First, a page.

7)  Take care of your physical health and well-being – Get enough sleep every night, be sure that you’re eating three balanced meals a day and try to squeeze in exercise whenever you can. If you are feeling physical pain, speak with someone about it. Post-Acute Withdrawal Syndrome (PAWS) is a common part of early drug addiction recovery. When symptoms of PAWS are not being effectively treated, they can compromise mental well-being. Speak with an addiction specialist or healthcare professional about how to best manage symptoms.

8)  Volunteer to help others whenever possible – This will help you feel better about yourself and your own circumstances while building self-esteem. Volunteer at a local soup kitchen, volunteer to bring a 12 step meeting into a medical detox facility… even volunteer to be the designated driver if you feel like doing so will not trigger you. Be of service wherever and however you can.

9)  Decide how you will respond to others when they ask you about your recovery – Having an idea of how you will answer questions like, “Why don’t you drink,” or, “You can’t even have one hit,” will help put your mind at ease. Preparedness breeds positivity.

10)  Jot down between 5 and 10 things you are currently grateful for whenever you start to feel sad – Making a detailed gratitude list will undeniably help pull you out of a slump. Make writing down a gratitude a routine with one of your friends, and share your lists with one another every night.

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Early recovery can be difficult to navigate, and Guardian IOP is available to help in any and every way that we can. To learn more about our personalized program of drug addiction recovery, give us a call today.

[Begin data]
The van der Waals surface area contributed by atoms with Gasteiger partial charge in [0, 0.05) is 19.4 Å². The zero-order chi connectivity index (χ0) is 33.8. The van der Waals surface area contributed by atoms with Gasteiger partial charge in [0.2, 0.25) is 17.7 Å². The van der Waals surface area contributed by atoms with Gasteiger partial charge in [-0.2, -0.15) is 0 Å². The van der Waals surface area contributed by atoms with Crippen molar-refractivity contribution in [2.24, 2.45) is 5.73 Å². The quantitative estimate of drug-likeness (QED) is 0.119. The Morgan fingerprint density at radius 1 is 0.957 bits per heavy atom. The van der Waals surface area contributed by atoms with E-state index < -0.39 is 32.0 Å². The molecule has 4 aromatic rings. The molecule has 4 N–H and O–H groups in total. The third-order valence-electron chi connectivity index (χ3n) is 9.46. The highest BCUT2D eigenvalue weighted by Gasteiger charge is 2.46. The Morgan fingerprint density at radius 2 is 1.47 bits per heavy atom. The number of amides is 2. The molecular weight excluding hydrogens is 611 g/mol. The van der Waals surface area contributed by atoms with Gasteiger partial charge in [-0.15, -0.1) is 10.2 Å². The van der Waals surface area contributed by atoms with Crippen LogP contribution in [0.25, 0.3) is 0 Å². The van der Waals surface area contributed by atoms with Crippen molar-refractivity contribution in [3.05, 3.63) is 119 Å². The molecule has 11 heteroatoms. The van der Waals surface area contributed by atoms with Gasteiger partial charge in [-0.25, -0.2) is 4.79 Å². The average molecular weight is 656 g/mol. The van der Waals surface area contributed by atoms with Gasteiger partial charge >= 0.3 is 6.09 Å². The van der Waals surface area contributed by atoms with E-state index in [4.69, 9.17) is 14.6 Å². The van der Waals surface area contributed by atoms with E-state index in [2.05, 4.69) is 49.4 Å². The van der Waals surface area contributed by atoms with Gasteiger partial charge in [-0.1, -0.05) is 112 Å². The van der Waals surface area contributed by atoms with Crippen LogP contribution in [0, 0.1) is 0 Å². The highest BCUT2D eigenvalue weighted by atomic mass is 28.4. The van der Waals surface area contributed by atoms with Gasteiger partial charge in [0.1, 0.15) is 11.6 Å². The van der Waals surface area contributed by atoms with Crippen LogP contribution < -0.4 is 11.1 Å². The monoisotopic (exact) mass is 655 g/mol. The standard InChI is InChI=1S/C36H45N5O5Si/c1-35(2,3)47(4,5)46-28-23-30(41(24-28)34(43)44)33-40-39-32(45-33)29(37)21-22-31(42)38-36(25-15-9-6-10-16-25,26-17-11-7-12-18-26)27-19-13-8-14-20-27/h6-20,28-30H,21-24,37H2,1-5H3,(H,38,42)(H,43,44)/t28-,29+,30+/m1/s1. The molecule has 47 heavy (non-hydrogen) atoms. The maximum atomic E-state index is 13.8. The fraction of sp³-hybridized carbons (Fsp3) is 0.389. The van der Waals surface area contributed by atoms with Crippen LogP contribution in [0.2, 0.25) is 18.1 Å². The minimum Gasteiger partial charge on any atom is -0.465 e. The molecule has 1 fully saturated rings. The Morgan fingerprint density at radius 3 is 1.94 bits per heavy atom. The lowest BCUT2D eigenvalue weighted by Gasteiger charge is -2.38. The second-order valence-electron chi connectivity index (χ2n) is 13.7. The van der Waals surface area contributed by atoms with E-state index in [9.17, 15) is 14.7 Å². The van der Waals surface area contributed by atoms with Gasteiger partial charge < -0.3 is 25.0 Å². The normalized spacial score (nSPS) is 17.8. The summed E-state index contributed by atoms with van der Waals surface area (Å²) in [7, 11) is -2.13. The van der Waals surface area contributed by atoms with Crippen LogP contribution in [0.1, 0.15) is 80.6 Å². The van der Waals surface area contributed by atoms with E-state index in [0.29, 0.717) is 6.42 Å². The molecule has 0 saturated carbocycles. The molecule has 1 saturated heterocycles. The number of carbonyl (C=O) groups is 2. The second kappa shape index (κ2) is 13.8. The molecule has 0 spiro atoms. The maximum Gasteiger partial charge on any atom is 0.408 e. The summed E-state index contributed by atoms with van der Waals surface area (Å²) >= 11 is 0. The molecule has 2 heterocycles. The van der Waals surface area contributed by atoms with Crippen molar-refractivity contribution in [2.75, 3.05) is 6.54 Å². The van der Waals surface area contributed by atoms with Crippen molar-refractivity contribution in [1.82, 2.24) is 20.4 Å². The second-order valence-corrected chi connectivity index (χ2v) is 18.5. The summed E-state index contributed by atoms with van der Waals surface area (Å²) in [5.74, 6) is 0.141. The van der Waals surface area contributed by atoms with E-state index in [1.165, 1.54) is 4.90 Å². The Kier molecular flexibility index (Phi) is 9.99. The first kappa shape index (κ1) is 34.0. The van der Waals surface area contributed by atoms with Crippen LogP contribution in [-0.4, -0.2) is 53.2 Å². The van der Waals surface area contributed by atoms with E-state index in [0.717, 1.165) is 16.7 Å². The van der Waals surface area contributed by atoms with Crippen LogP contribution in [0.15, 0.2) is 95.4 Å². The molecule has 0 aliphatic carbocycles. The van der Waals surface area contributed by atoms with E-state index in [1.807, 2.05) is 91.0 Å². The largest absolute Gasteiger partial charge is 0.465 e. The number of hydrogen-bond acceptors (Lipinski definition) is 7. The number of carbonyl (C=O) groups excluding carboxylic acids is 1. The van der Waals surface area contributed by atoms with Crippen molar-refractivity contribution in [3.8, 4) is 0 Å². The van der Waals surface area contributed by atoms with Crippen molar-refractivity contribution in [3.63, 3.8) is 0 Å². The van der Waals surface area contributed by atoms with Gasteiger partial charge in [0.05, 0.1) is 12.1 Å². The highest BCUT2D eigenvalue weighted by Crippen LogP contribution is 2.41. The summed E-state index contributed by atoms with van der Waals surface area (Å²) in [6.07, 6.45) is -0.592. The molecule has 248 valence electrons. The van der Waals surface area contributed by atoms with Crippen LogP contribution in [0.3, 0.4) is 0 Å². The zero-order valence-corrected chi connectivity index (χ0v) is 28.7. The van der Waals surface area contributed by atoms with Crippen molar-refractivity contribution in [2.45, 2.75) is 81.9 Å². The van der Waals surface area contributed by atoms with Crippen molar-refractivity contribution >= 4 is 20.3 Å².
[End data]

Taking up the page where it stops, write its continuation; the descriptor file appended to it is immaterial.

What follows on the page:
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Disclaimer: Does not guarantee specific treatment outcomes, as individual results may vary. Our services are not a substitute for professional medical advice or diagnosis; please consult a qualified healthcare provider for such matters.


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Reviewed professionally for accuracy by:

Ryan Soave


Ryan Soave brings deep experience as a Licensed Mental Health Counselor, certified trauma therapist, program developer, and research consultant for Huberman Lab at Stanford University Department of Neurobiology. Post-graduation from Wake Forest University, Ryan quickly discovered his acumen for the business world. After almost a decade of successful entrepreneurship and world traveling, he encountered a wave of personal and spiritual challenges; he felt a calling for something more. Ryan returned to school and completed his Master’s Degree in Mental Health Counseling. When he started working with those suffering from addiction and PTSD, he found his passion. He has never looked back.

Written by:

Cayla Clark

Cayla Clark

Cayla Clark grew up in Santa Barbara, CA and graduated from UCLA with a degree in playwriting. Since then she has been writing on addiction recovery and psychology full-time, and has found a home as part of the Guardian Recovery team.